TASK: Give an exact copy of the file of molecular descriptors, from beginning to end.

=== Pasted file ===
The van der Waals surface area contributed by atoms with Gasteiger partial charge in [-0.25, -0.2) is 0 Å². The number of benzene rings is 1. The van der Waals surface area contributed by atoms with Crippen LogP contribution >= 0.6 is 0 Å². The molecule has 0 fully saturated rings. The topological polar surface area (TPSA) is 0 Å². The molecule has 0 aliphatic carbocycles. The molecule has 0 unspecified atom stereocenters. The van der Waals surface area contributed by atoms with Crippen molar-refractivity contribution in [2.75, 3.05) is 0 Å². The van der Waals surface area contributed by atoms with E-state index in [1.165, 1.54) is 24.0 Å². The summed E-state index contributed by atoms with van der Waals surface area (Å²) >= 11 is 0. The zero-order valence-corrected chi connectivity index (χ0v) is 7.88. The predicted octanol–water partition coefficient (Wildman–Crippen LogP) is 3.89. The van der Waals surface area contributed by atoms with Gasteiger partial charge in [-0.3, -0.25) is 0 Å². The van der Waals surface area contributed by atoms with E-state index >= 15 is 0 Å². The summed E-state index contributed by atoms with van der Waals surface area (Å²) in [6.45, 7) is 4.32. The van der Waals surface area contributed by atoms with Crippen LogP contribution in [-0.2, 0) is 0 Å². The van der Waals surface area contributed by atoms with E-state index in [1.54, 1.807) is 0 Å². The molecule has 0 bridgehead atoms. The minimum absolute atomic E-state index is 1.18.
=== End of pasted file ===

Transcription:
The van der Waals surface area contributed by atoms with Gasteiger partial charge in [-0.25, -0.2) is 0 Å². The number of benzene rings is 1. The van der Waals surface area contributed by atoms with Crippen LogP contribution >= 0.6 is 0 Å². The molecule has 0 fully saturated rings. The topological polar surface area (TPSA) is 0 Å². The molecule has 0 aliphatic carbocycles. The molecule has 0 unspecified atom stereocenters. The van der Waals surface area contributed by atoms with Crippen molar-refractivity contribution in [2.75, 3.05) is 0 Å². The van der Waals surface area contributed by atoms with E-state index in [1.165, 1.54) is 24.0 Å². The summed E-state index contributed by atoms with van der Waals surface area (Å²) >= 11 is 0. The zero-order valence-corrected chi connectivity index (χ0v) is 7.88. The predicted octanol–water partition coefficient (Wildman–Crippen LogP) is 3.89. The van der Waals surface area contributed by atoms with Gasteiger partial charge in [-0.3, -0.25) is 0 Å². The van der Waals surface area contributed by atoms with E-state index >= 15 is 0 Å². The summed E-state index contributed by atoms with van der Waals surface area (Å²) in [6.45, 7) is 4.32. The van der Waals surface area contributed by atoms with Crippen LogP contribution in [-0.2, 0) is 0 Å². The van der Waals surface area contributed by atoms with E-state index in [1.54, 1.807) is 0 Å². The molecule has 0 bridgehead atoms. The minimum absolute atomic E-state index is 1.18.